dwai

How to understand the Daodejing and similar taoist works?

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I was reading my first teacher's notes - his records of what his master taught him over several years (he maintained it like a diary), which he gave to my taiji brother and myself. He writes in his notes from 2000 --

Quote

In a talk I had with Master after class he mentioned that to understand the Tao Teh Ching, and
other such works, it is important to imagine that you are the only person on earth. Can you be right or
wrong then? Is there good or bad?

This points directly to non-duality and the context in which works like DDJ should be studied and understood. Feel free to discuss :) 

 

 

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26 minutes ago, dwai said:

I was reading my first teacher's notes - his records of what his master taught him over several years (he maintained it like a diary), which he gave to my taiji brother and myself. He writes in his notes from 2000 --

This points directly to non-duality and the context in which works like DDJ should be studied and understood. Feel free to discuss :) 

 

 

Sounds like a non-taoist way to look at the DDJ, especially the part about imagining that you are the only person on the earth.  From the DDJ...

 

TWENTY-SEVEN

A good walker leaves no tracks;

A good speaker makes no slips;

A good reckoner needs no tally.

A good door needs no lock, Yet no one can open it.

Good binding requires no knots, Yet no one can loosen it.

Therefore the wise take care of everyone And abandon no one.

They take care of all things And abandon nothing.

This is called ‚Äúfollowing the light.‚ÄĚ

...

Tsu, Lao. Tao Te Ching

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Just now, Jeff said:

 

Sounds like a non-taoist way to look at the DDJ, especially the part about imagining that you are the only person on the earth.  From the DDJ...

 

TWENTY-SEVEN

A good walker leaves no tracks;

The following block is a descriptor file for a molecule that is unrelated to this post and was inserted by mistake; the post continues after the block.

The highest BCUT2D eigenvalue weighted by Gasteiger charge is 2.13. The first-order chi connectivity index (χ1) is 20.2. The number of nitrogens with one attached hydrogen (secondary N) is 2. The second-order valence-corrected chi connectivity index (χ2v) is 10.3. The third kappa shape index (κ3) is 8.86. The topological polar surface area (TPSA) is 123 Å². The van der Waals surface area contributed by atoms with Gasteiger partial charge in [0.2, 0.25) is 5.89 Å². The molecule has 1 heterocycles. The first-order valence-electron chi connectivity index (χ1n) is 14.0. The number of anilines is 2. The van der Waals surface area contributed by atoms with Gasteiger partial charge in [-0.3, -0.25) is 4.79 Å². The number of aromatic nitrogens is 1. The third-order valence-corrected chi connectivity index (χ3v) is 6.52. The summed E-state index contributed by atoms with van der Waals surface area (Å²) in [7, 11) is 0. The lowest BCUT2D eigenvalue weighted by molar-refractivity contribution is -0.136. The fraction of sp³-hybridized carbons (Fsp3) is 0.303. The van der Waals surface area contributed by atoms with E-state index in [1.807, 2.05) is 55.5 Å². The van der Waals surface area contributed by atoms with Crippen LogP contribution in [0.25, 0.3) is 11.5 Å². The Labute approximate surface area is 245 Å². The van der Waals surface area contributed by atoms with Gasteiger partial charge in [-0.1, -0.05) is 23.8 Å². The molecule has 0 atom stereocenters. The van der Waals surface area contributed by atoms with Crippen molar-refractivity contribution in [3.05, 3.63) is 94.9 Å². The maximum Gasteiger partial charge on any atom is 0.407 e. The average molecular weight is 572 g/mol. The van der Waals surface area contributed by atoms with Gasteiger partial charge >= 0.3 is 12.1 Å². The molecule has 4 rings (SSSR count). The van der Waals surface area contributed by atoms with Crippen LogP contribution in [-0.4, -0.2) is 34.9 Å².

A good speaker makes no slips;

A good reckoner needs no tally.

A good door needs no lock, Yet no one can open it.

Good binding requires no knots, Yet no one can loosen it.

Therefore the wise take care of everyone And abandon no one.

They take care of all things And abandon nothing.

This is called ‚Äúfollowing the light.‚ÄĚ

...

Tsu, Lao. Tao Te Ching

Don't know about that. This is the main teacher of my lineage. As Daoist as they get :) 

Maybe the general understanding of how a Daoist should look at DDJ is incorrect?

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45 minutes ago, dwai said:

it is important to imagine that you are the only person on earth. Can you be right or
wrong then? Is there good or bad?

 

13 minutes ago, Jeff said:

Sounds like a non-taoist way to look at the DDJ, especially the part about imagining that you are the only person on the earth.

 

This seems to me that your teacher is telling you to develop a personal understanding of Tao instead of taking his or anyone else's. TTC and other works are guideposts pointing to the way, they are not the way itself.

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3 minutes ago, dwai said:

Maybe the general understanding of how a Daoist should look at DDJ is incorrect?

 

How could that be so when all personal interpretations (as if you were the only person on earth) would be OK? Further in case you would indeed be the only person on earth than there would be no need for discussing politics or social issues generally, and thus a large part of the Tao Te Ching would become irrelevant.

 

But maybe the teacher followed an esoteric interpretation where the political chapters are reinterpreted as referring to internal alchemical processes?

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37 minutes ago, wandelaar said:

 

How could that be so when all personal interpretations (as if you were the only person on earth) would be OK? Further in case you would indeed be the only person on earth than there would be no need for discussing politics or social issues generally, and thus a large part of the Tao Te Ching would become irrelevant.

:) 

 

37 minutes ago, wandelaar said:

But maybe the teacher followed an esoteric interpretation where the political chapters are reinterpreted as referring to internal alchemical processes?

The grandmaster of my lineage says that the political parts of DDJ are just bolt-ons and somewhat irrelevant. DDJ is primarily a text of internal alchemy. 

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17 minutes ago, dwai said:

:)